The annual fruitcake pilgrimage to Southern Supreme in Chatham County | Food Feature | Indy Week
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The annual fruitcake pilgrimage to Southern Supreme in Chatham County 

Above: Southern Supreme fruitcake, all 
2 pounds of it

Photo by Jeremy M. Lange

Above: Southern Supreme fruitcake, all 2 pounds of it

If fruitcake has an arena, this is it: a narrow walkway that winds around the industrial kitchen at Southern Supreme and is separated from oversized ovens and mixers by a glass wall. Behind the partition, workers adorn brick-shaped cakes with candied bits of red and green fruit. In front of the glass, a group of retirees looks on.

"Here's Berta Lou," a guide exclaims through a microphone headset, introducing Southern Supreme's owner.

The crowd lights up. A woman extends her arms toward the baker, whispering, "I love your cakes."

The most loathed holiday dessert has a dedicated fan base in Berta Lou Scott, who started her business nearly 30 years ago in the unincorporated community of Bear Creek in Chatham County.

A signpost south of Siler City indicates the factory's whereabouts: "Fruitcake, 6-1/2 miles." After traveling the rural, two-lane road that takes me there, it's obvious that more than a few folks have followed those directions. A gravel parking area overflows with cars; buses from several retirement communities and churches have a separate lot.

In less than 30 minutes, three tours make their way around the kitchen. Scott is whisked away to the Southern Supreme showroom, where she's asked to sign copies of her book, Reflections & Recipes. It tells the story of her childhood, centered just a few feet from the storefront.

"We didn't get very far, did we?" she asks. But figuratively she has. In its busiest season—October through December—Scott's company bakes approximately 3,500 pounds of cake a day, which is shipped throughout the country and sold in Triangle-area stores such as A Southern Season, Whole Foods Market and Fresh Market. Southern Supreme also manufactures other products including chocolate clusters and truffles, spiced nuts, peanut brittle and cheese florets (a dainty take on the traditional cheese straw or biscuit).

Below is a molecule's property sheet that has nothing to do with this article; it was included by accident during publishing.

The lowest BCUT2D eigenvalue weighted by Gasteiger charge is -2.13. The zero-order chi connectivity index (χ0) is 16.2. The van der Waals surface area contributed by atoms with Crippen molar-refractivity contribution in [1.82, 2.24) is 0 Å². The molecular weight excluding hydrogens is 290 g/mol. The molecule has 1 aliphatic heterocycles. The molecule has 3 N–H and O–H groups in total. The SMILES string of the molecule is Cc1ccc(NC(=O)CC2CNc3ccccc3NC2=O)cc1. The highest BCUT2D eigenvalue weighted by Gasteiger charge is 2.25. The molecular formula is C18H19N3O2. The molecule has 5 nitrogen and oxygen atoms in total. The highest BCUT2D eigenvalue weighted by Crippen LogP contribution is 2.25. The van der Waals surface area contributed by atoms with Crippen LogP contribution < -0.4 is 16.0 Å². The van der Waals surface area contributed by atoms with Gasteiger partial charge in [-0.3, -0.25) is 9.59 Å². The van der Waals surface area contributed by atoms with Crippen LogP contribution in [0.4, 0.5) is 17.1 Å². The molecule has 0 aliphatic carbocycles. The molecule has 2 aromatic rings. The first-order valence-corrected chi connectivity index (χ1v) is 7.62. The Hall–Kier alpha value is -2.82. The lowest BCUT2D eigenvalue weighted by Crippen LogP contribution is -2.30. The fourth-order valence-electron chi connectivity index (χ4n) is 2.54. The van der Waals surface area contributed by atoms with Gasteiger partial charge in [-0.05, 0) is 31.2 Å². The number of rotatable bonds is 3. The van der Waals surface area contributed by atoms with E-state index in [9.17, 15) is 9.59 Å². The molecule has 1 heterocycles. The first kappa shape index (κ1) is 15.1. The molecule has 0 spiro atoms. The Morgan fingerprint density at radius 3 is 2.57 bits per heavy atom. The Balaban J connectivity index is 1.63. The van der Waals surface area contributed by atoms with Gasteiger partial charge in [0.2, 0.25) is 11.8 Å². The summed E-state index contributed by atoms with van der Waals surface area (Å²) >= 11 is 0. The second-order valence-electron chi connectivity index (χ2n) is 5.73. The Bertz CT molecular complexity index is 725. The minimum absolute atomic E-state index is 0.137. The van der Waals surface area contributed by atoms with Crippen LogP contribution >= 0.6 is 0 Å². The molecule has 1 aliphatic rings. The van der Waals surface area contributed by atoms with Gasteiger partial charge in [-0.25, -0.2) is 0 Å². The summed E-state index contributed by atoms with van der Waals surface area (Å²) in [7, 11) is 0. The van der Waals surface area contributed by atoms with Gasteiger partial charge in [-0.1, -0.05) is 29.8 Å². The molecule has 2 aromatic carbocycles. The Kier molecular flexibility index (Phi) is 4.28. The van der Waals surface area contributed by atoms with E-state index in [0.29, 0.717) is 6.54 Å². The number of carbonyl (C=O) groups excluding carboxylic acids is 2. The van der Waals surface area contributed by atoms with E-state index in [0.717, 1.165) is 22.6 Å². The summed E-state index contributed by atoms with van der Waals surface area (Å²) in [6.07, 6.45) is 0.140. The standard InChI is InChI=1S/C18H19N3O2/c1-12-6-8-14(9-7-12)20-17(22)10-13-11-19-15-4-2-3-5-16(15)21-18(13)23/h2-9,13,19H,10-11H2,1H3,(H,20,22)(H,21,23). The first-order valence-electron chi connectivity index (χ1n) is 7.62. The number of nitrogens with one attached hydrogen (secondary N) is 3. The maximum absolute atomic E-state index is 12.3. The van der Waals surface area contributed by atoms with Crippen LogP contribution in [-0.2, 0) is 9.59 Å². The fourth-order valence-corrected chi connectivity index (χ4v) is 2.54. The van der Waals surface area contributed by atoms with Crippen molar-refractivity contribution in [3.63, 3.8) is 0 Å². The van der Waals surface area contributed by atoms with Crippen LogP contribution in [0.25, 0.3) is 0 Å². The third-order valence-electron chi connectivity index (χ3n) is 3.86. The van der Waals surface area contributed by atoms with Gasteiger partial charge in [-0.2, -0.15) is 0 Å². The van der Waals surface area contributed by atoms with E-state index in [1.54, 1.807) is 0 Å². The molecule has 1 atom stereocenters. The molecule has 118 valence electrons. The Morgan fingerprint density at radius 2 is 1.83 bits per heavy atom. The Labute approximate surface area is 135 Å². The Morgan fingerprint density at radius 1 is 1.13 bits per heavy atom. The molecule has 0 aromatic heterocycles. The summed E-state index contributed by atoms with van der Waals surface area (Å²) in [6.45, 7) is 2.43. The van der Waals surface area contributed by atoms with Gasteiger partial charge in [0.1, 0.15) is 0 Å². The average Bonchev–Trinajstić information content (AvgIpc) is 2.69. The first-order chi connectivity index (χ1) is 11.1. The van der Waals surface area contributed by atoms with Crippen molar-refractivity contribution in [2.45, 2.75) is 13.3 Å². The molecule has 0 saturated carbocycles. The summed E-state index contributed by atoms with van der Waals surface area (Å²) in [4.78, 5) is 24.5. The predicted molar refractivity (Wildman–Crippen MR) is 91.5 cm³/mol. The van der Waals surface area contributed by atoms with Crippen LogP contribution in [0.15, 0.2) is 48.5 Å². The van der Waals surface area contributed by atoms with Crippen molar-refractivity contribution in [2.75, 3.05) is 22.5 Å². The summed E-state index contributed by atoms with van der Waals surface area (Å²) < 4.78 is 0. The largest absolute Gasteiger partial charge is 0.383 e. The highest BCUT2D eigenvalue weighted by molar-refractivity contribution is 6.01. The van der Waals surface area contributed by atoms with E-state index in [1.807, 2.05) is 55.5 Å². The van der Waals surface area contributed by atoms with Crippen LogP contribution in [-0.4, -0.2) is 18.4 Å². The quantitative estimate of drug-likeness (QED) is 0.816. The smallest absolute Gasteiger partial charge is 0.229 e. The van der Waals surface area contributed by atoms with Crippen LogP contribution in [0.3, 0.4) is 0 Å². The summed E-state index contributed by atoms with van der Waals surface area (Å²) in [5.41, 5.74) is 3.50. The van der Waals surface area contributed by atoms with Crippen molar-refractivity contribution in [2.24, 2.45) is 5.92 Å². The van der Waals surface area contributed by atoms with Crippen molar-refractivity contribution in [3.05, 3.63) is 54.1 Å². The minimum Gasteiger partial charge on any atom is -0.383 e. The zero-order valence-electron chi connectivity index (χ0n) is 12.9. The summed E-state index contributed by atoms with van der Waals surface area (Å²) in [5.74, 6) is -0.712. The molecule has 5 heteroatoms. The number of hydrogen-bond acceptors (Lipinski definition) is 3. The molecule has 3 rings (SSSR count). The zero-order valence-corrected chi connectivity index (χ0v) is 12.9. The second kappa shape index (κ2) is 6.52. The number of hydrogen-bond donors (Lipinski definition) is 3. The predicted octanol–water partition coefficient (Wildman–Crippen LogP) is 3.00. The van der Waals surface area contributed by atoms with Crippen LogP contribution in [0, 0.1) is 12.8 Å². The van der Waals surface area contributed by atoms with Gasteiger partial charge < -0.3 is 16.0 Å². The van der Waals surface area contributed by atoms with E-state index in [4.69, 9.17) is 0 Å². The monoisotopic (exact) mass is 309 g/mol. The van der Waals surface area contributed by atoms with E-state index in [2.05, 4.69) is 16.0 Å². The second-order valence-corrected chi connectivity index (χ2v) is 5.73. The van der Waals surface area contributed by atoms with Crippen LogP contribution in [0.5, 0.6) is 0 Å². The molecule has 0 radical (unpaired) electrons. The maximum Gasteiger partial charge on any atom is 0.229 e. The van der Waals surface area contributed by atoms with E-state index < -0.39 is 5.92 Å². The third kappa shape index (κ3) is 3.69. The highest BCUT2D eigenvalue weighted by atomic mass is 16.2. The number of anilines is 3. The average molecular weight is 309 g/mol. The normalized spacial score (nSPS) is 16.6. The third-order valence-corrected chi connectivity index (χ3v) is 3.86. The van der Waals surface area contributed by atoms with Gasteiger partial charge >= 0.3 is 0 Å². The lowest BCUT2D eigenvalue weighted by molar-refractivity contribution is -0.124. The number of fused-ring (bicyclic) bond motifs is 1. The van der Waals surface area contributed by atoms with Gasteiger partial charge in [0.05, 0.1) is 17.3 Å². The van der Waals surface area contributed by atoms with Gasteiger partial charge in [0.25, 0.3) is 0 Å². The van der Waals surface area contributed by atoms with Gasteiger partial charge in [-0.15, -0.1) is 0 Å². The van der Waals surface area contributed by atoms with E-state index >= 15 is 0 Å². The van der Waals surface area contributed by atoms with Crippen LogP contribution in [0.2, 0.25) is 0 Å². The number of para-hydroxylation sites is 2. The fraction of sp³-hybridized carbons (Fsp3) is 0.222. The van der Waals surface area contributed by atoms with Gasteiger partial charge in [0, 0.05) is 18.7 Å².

As Scott details in her book, she grew up with the dense holiday treat, traveling each year with her family to Siler City before Christmas to gather supplies. "Beane's Grocery Store was the place," she writes. "We would buy all the ingredients for our fruitcakes and candy."

But Scott didn't expect to make the cake her career. Instead, she worked at the Kellwood Hosiery Mill in Siler City. Later, she attended beauty school in Greensboro and opened a salon in the garage of her Bear Creek home, where she served fruitcake to customers each winter. Based on her customers' accolades for the cake, Scott kidded her husband, Hoyt, about scrapping hairdos for a career in baking. When Hoyt lost his job manufacturing wood-burning stoves, Scott says, "We quit laughing about it."

Scott used a pizza oven to bake the fruitcakes in her daughter Belinda's garage. In 1985, Southern Supreme officially launched. "The family kind of grinned about it and I don't know what the neighbors said," Scott recalls of the decision to build a business out of the oft-ridiculed cakes. But she received a lot of support from family and friends, in particular her sister, Ethelda Stumpf, who helped perfect their mother's recipe.

Unlike many fruitcakes, Southern Supreme's doesn't contain any candied fruit inside (candied cherries and pineapple do dress the top). Instead, it features pineapple, dates and raisins, in addition to a heavy load of walnuts and pecans. "I don't want you to taste a cherry when you taste the cake," says Scott. "I want you to taste the nuts."

To avoid a defined crust, the crumb is turned three times during the baking process. It's then rolled into balls and weighed before being inserted into a hydraulic press that ejects the desired brick- and round-shaped cakes, which are coated in a sugar-and-water glaze.

The Scotts built the current Southern Supreme factory across the road from their home in 1990. The company now employees 130 people during peak season (15-20 people year-round), and the building has undergone eight additions. Most of Scott's family members, including in-laws, work at the factory, which houses a sample room to taste products and a showroom in which to buy them. In the latter, a wood display case fills a wall with fruitcakes wrapped in golden and beige boxes and an array of holiday tins.

"Ninety percent of the product you see here is made here," says Hoyt Scott, who estimates that customers venture to Southern Supreme primarily from within a three-state radius.

A lot of goods are sold to people off-site. Visible from the office entryway is a row of computers where hunched-over workers take phone orders.

But Scott says a goal is to draw people to the Bear Creek community. "I want people to come here," she says.

They do, by the busload, in fact. And so it is that the sticky holiday cake, often said to be destined for the trash, has become something of a destination itself.

This article appeared in print with the headline "Love supreme."


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